Sorry for the slowdown, but it’s mother[loving] January.

Final Winter League Update

A last look at how the Nats farmhands did in the winter leagues

Here’s a final look at how the Nats prospects did in the in the 2010-11 Winter Leagues.


Chris Marrero PWL 85 11 26 2 16 7 25 .306 .351 .424 .264 2
Wilberto Ortiz PWL 143 24 47 1 16 10 18 .329 .377 .455 .283 2
Eury Perez DWL 116 16 40 0 5 5 21 .345 .397 .388 .276 21
Wilson Ramos VWL 180 34 58 9 36 20 31 .322 .390 .567 .317 1
Jesus Valdez DWL 44 5 12 1 4 0 9 .273 .297 .386 .216 0


Erik Arnesen PWL 3 3 0 2.47 8 8 43⅔ 44 17 12 3 8 18 1.19
Jeff Mandel PWL 1 1 0 2.19 19 0 20⅔ 20 5 5 1 8 16 1.35
Yunesky Maya DWL 4 2 0 1.32 8 8 41 27 8 6 1 9 42 0.88
Pat McCoy PWL 1 0 0 3.70 22 0 24⅓ 22 10 10 0 9 8 1.27
Hassan Pena PWL 1 0 0 1.05 23 0 34⅓ 17 4 4 0 10 28 0.79
Elvin Ramirez DWL 1 2 0 1.85 20 0 24⅓ 19 7 5 0 5 28 0.99
Henry Rodriguez VWL 0 1 5 1.69 18 0 21⅓ 11 4 4 0 9 28 0.94
Jack Spradlin VWL 0 0 0 2.31 17 0 11⅔ 12 5 3 0 5 9 1.46
Cory VanAllen PWL 0 0 0 5.06 10 0 10⅔ 11 7 6 1 5 2 1.50
Josh Wilkie VWL 2 2 0 3.20 14 0 19⅔ 16 7 7 3 3 7 0.97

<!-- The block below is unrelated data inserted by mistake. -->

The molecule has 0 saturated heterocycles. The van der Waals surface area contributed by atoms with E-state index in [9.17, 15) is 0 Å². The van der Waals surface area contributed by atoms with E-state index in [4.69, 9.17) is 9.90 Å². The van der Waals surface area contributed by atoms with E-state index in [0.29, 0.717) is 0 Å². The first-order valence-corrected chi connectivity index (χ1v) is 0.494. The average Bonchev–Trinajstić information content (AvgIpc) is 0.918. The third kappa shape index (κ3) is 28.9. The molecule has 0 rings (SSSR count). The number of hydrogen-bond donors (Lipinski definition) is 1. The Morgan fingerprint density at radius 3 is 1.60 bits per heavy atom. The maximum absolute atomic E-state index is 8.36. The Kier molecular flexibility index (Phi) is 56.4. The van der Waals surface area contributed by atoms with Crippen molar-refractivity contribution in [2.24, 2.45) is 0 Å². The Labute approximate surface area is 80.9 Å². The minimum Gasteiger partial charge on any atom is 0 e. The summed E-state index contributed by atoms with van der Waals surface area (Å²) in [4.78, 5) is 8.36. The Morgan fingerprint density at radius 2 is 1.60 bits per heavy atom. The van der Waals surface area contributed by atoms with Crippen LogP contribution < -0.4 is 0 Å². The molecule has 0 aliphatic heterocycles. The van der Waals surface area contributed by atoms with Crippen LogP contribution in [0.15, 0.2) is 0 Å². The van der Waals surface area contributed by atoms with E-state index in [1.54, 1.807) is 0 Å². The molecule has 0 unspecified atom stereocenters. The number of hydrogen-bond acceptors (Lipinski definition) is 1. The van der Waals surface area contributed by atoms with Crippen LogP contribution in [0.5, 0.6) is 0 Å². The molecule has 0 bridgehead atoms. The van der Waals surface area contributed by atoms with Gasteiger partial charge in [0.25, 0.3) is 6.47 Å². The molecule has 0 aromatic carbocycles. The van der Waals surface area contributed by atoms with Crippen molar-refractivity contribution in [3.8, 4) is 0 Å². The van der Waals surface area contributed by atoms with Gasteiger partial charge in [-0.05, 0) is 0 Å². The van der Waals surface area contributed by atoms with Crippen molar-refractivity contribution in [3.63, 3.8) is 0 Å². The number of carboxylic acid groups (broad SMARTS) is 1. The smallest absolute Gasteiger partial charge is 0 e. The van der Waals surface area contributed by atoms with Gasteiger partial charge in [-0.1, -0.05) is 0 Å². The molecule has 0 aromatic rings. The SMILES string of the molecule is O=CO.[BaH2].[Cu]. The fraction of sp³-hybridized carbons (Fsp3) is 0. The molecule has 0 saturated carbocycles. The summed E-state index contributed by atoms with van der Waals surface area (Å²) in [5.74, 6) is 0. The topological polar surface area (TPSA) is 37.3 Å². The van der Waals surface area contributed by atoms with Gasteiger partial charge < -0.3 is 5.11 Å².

PWL = Puerto Rican Winter League
DWL = Dominican Winter League
VWL = Venezuela Winter League

I know it’s been quiet, but there hasn’t been a heck of a lot of minor-league Nats news, which is our niche (damn, that almost rhymes). I’m in the process of building a library of notes/reports for our watchlist players, adding the Willingham Two and the Rule 5ers, but it’s a bit of a slow go since I’m trying to get the text to align along with pictures. And to make matters worse, I know that several of the text blocks will have to change in a few weeks when the BA, Sickels, and McKamey books hit the street.

Hope 2011 is treating everyone else well. Looking forward to see how the HoF vote goes, even if it means revisiting some ugly anti-Expo sentiment in the Natmosphere.